By Heather M. Graham
I walked into my last relationship certain that I just wasn’t good at being with another person. Every relationship I’d had since I had 17 concluded with an unhappy ending. One boyfriend declared that he couldn’t see himself married to me (after having moved in with me), and another was spooning me when he told me he’d gotten another girl pregnant — and her name was Heather, too. But this new thing seemed to have a chance. He was an old friend who’d already seen the unpretty sides of me and he was still in. He reassured me that I’d be OK, and that made me feel safe enough to try.
And I was OK. This relationship proved to be different than the ones that came before. There wasn’t a dark and desperate side to it that drove my belief that I was inescapably broken and fundamentally unlovable. It was the exact opposite. It’d only taken me 25 years to get there.
* * * *
My first love was beautiful, but I’d acted badly. I left for college and quickly dropped out of his life, but then expected him to be there when I called. We repaired our relationship after my freshman year, but I ended things by Christmas so I could carouse and canoodle without consequences. With regrets, I called him months later hoping (or fairly certain) he was waiting for me. He told me not to call again. That didn’t go as planned.
A few years later, I moved to the Hudson Valley and got myself into an epic five-year relationship that took me to places I never expected, including San Francisco. When I first saw him, his jet black hair falling below his shoulders, his small glasses perched on his round nose, I was knocked off balance. All I wanted to do was be near him. Our chemistry was so electric it lit up the air around us. He became my best friend and running partner. We gossiped and giggled and share our philosophies on life; played pool in bars and drank gin on our living room floor; fantasized about our outdoor wedding. We lived through the grief of losing a good friend. I could feel his love no matter where I was. I didn’t believe in soul mates, but he was changing my mind.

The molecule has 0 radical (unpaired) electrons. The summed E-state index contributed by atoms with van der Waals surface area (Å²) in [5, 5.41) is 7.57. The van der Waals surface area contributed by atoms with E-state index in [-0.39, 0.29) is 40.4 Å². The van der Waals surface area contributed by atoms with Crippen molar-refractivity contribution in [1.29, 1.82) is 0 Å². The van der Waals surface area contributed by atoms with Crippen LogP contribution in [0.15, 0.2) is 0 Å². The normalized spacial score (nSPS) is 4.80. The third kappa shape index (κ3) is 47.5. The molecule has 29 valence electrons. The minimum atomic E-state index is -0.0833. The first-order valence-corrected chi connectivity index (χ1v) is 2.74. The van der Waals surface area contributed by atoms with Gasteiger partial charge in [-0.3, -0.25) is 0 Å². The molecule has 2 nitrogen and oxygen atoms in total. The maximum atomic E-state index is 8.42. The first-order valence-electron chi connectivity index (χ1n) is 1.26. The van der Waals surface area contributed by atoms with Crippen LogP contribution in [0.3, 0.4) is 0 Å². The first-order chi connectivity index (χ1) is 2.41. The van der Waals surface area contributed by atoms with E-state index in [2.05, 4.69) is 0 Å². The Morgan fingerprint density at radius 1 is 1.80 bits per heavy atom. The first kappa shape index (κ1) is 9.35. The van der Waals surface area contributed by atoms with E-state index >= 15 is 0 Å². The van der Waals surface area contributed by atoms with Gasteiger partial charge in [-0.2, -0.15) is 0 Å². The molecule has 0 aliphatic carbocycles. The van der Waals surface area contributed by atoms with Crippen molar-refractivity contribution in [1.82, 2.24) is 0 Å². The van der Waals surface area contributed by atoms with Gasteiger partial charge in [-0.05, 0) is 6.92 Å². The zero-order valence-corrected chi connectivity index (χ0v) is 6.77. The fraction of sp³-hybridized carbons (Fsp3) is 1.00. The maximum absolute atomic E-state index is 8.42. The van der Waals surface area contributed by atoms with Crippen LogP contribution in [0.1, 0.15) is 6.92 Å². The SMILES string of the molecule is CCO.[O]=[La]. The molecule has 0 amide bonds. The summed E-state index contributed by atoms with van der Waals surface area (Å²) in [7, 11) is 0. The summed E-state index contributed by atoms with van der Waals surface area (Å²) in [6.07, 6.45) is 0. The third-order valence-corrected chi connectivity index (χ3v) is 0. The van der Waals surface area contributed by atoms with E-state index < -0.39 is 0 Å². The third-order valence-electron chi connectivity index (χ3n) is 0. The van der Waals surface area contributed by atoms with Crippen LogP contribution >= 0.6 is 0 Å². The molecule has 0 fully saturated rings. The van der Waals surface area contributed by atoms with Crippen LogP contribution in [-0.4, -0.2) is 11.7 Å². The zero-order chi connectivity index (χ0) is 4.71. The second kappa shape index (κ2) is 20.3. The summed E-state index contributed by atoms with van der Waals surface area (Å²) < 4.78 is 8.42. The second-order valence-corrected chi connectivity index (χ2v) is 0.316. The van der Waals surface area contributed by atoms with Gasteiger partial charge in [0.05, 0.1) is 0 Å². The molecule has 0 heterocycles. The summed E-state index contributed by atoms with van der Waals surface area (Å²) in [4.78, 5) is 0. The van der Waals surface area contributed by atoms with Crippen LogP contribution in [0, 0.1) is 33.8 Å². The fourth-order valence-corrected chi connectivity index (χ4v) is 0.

I didn’t believe I would find love, and if I did, it’d be too painful. In my experience, feelings left scars.
But with highs came lows. The first year of our relationship was on and off, push and pull. We had fights that could set the house on fire. We exchanged cruel words, and more than a few things got thrown across our apartment. He cheated on me and then I had an emotional affair. I once gave him a black eye in a drunken blackout. (The absolute lowest moment of my entire life.)
And I was addicted to all of it.
When we finally broke up, I was devastated. I could feel my heart labor to beat; each breath felt like a struggle, like there was a brick on my chest. I cried in my morning showers and lived in a perpetual anxiety attack. I smoked too many cigarettes and ate too little food. I analyzed every moment of the previous five years, reconstructing every fight and every cross word I’d ever said. The evidence was in: I deserved this.
I shut down emotionally and started shagging my friend’s brother. It passed for a relationship. I spent my late 20s and early 30s dating inappropriate men—emotionally unavailable was particularly my type. I turned a one-night stand into a three-year booty call. (Which also passed for a relationship.) Guys who really liked me tended to get the brush off—there was obviously something wrong with them.